Lindiwe Majele Sibanda, FARNPAN Chief Executive Officer says if there is no agriculture work programme, then there is no deal. Sibanda says this year's Agriculture and Rural Development Day on 3 December aims to highlight and promote the climate smart agriculture agenda.

"Currently agriculture is on the side lines of UNFCCC negotiating text so the ultimate goal of the Agriculture and Rural Development Day is to ensure that the agriculture sector is elevated and considered as a priority sector in the negotiations. We are saying no agriculture work programme, no deal," she says.

To add to Sibanda's comments, recently African ministers responsible for agriculture endorsed a declaration to push for 'climate-smart agriculture', which is built on three pillars - increasing productivity and incomes, enhancing resilience of livelihoods and ecosystems and reducing and removing greenhouse gases from the atmosphere.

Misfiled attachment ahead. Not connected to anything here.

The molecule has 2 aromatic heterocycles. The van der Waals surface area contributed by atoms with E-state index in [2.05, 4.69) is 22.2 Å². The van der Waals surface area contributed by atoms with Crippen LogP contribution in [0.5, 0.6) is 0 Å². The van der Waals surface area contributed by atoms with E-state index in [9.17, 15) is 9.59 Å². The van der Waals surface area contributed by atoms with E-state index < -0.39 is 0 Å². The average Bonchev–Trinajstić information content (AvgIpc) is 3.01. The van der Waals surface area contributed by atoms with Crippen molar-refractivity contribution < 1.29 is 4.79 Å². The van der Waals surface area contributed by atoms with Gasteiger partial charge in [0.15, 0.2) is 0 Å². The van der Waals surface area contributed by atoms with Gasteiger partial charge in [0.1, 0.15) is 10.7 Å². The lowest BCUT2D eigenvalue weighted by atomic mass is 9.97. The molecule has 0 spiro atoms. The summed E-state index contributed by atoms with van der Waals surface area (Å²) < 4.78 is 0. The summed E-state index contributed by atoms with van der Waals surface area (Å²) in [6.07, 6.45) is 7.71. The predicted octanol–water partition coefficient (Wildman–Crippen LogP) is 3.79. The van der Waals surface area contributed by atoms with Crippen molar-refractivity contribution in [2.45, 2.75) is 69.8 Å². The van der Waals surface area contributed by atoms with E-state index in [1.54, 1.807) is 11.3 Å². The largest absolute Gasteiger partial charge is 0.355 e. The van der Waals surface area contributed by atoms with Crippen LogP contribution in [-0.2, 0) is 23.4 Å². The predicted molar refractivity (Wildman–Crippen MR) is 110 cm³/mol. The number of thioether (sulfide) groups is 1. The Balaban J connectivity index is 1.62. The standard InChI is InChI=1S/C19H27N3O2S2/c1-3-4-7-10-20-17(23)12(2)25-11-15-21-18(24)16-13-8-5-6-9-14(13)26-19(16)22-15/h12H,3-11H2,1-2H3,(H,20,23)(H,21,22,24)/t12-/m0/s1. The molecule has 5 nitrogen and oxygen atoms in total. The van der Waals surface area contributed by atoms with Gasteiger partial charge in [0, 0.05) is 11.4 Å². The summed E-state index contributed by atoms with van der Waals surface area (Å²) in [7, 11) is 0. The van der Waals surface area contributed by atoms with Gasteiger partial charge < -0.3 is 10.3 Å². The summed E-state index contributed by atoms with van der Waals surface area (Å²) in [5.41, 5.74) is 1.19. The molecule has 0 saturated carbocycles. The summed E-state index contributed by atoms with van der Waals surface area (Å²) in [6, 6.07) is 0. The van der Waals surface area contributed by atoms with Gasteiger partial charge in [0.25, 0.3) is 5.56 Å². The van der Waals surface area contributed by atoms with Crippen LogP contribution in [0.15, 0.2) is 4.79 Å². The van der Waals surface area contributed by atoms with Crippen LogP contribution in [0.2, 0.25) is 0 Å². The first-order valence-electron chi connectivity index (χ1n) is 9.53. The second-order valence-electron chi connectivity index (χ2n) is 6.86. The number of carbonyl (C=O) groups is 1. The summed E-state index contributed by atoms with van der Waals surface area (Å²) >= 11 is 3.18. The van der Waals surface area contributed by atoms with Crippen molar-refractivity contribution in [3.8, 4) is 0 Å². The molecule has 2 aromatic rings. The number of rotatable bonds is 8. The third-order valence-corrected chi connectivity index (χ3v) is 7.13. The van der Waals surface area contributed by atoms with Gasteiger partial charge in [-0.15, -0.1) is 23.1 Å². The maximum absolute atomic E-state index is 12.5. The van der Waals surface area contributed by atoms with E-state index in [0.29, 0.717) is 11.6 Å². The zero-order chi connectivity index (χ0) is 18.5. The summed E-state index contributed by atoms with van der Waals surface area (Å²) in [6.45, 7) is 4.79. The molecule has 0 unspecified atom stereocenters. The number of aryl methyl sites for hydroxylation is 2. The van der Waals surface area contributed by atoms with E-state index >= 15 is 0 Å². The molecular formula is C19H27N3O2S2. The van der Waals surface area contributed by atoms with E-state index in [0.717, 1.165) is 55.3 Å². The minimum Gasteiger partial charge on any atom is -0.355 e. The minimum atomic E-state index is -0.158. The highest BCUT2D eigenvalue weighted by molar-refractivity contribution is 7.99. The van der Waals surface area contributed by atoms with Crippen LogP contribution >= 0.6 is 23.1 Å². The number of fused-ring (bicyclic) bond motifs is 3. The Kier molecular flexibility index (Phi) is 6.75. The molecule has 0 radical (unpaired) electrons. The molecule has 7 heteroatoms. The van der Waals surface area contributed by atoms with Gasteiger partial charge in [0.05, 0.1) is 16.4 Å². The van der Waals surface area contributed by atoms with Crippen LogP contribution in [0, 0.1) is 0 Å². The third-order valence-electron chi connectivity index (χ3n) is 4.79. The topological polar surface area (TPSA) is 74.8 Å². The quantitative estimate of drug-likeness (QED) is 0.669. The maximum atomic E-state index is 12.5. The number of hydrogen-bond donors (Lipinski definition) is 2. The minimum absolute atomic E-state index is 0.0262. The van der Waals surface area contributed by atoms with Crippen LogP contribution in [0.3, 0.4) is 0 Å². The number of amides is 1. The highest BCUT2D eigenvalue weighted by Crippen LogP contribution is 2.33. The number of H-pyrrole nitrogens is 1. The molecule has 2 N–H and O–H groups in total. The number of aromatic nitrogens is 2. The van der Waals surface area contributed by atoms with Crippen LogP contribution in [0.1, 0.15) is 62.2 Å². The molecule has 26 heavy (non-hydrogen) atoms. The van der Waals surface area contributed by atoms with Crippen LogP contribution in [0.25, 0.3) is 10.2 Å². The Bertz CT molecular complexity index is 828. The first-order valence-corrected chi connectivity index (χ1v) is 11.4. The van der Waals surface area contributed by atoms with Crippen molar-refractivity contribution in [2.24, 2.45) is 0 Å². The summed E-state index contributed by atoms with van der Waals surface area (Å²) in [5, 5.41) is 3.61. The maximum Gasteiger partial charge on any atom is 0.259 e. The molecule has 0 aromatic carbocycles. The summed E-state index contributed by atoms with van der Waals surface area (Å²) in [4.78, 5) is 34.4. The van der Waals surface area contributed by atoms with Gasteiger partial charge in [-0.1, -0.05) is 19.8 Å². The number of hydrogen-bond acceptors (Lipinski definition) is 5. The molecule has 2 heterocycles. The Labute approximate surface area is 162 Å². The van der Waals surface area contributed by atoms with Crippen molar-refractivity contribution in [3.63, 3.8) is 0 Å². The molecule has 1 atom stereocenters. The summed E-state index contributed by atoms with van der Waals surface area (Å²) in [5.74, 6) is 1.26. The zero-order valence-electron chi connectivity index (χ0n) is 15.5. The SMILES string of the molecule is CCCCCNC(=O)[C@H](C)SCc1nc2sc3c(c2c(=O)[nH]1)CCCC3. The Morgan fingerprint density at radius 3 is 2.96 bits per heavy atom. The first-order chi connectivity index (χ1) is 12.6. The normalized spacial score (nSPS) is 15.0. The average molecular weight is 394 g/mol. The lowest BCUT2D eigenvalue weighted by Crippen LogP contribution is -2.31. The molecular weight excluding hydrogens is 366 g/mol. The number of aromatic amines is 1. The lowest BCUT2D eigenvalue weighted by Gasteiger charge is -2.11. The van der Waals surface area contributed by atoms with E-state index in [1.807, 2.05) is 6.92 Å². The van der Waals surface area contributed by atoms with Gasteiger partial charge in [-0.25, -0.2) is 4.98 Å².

South Africa's agriculture minister Tina Joemat-Pettersson says as African agriculture ministers they are going to use COP17 to tell the world about the importance of climate-smart agriculture.

"Agriculture is extremely vulnerable to climate change and there is consensus that climate change will have a significant impact on agriculture in developing countries. "Even a 2°C rise in the mean global temperature by the year 2100, which is regarded as an optimistic scenario, will radically change the face of farming."

South Africa's white paper on climate change warns that crop failures could therefore have a significant economic impact.

"Any changes in the climate could have wide ranging repercussions not only in the production of food, fibre and fuel, but also on GDP, employment and foreign exchange earnings. It will have dramatic consequences for agriculture. Water resources will become more variable, droughts and floods will stress agricultural systems, some coastal food-producing areas will be inundated by the rising sea levels, and food production will fall in some places," she says.